Using a cropped camera system, a team of scientists recently discovered the world’s largest fish farming area near the Felchner Ice Shelf in the southern Weddell Sea in Antarctica. They photographed and photographed many nests of ice fish of the species Neopagetopsis.
The unique observations are made using so-called OFOBS, the Ocean Floor Observation and Bathymetry System, a camera system designed to explore the sea floor in extreme environments, such as ice-covered seas. Scientists drag the camera on a special fiber-optic cable and generally a power cable at a speed of half to one knot, about a meter and a half above the sea floor.
In February 2021, the team aboard the research vessel Polarstern found a mind-boggling large ice fish breeding colony while scanning the sea floor with this camera system. The photos revealed many fish nests. Further observations show that, on average, one breeding site per three square metres, the team found a maximum of one to two active nests per square metre.
The team estimated the total number of fish nests at about 60 million. The nests are round, 15 cm deep and 75 cm in diameter.
Otton Perser, a deep-sea biologist at the Alfred Wegener Institute and the Helmholtz Center for Polar and Marine Research (AWI), and lead author of the current publication, said, “The idea that such a huge ice fish spawning area in the Weddell Sea has never before been discovered is a fantastic one.”
“After the astonishing discovery of several fish nests, we thought of a strategy on board the ship to find out the size of the breeding area – there was no end in sight. The nests are three-quarters of a meter in diameter – so they are much larger than the structures and creatures, some of which are only centimeters in size, which We usually detect it using the OFOBS system.”
“Therefore, we were able to increase the height above the ground to about three meters and the towing speed to a maximum of three knots, thus doubling the area examined. We covered an area of 45,600 square meters and counted 16,160 fish nests in the photos and video footage.”
The team distinguished several types of fish nests: ‘active’ nests containing between 1,500 and 2,500 eggs and in three-quarters of cases guarded by adult icefish Neopagetopsis ionah, or nests with eggs only; There were also unused nests, where only a fish without eggs, or a dead fish, could be seen.
When combined with oceanographic and biological data, the results revealed that the breeding zone spatially corresponds to the influx of warmer deep waters from the Weddell Sea to the higher shelf. Further analysis revealed that the area is a popular destination for Weddell seals. The scientists also calculated the biomass of the ice fish colony there at 60,000 tons.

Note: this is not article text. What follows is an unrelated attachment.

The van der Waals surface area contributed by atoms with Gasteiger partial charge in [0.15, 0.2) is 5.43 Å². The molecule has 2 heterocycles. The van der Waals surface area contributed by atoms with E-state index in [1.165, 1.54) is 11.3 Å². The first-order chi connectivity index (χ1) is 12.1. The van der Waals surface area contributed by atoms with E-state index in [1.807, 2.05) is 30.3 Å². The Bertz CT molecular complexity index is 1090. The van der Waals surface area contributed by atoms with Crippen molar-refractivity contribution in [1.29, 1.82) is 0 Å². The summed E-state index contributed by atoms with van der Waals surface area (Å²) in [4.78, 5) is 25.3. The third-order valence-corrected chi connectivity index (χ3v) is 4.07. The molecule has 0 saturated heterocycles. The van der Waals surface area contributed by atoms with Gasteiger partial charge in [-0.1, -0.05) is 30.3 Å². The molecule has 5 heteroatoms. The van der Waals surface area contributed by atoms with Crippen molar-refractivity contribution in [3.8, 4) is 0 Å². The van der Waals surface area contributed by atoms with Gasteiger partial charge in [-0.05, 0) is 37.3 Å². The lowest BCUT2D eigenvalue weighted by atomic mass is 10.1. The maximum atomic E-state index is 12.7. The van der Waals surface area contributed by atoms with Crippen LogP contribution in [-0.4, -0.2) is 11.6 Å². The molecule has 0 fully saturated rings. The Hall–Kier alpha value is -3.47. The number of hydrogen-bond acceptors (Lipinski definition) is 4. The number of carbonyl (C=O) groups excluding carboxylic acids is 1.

German Federal Research Minister Bettina Stark-Watzinger said: “Congratulations to the participating researchers on their wonderful discovery. After the MOSAiC expedition, German marine and polar research has reaffirmed its privileged position. German research ships are afloat in environmental research laboratories.”
“They continue to navigate the polar seas and our oceans almost nonstop, serving as science platforms aimed at generating important results in support of climate and environmental protection. The Federal Ministry for Education and Research (BMBF) provides German marine and polar research with one of the most modern fleets of research vessels worldwide. This discovery can To make an important contribution to the protection of the Antarctic environment. The BMBF will continue to work towards this goal under the umbrella of the United Nations Decade of Oceanography for Sustainable Development, which runs until 2030.”
Professor Antje Boetius, Director of AWI and a deep-sea biologist, said, “The current study is a sign of the urgency of establishing marine protected areas in Antarctica. This remarkable discovery was enabled by a specific sub-ice survey technology that we developed during my ERC grant.”
“It shows how important it is to be able to explore unknown ecosystems before we perturb them. Given how little the Weddell Sea is in Antarctica, this further underscores the need for international efforts to create a marine protected area (MPA).”
- Autun Purser, Laura Hehemann et al. Icefish Metropole: Extensive breeding colony discovered in the southern Weddell Sea, Current Biology (2022). DOI: 10.1016 / j.cub.2021.12.022
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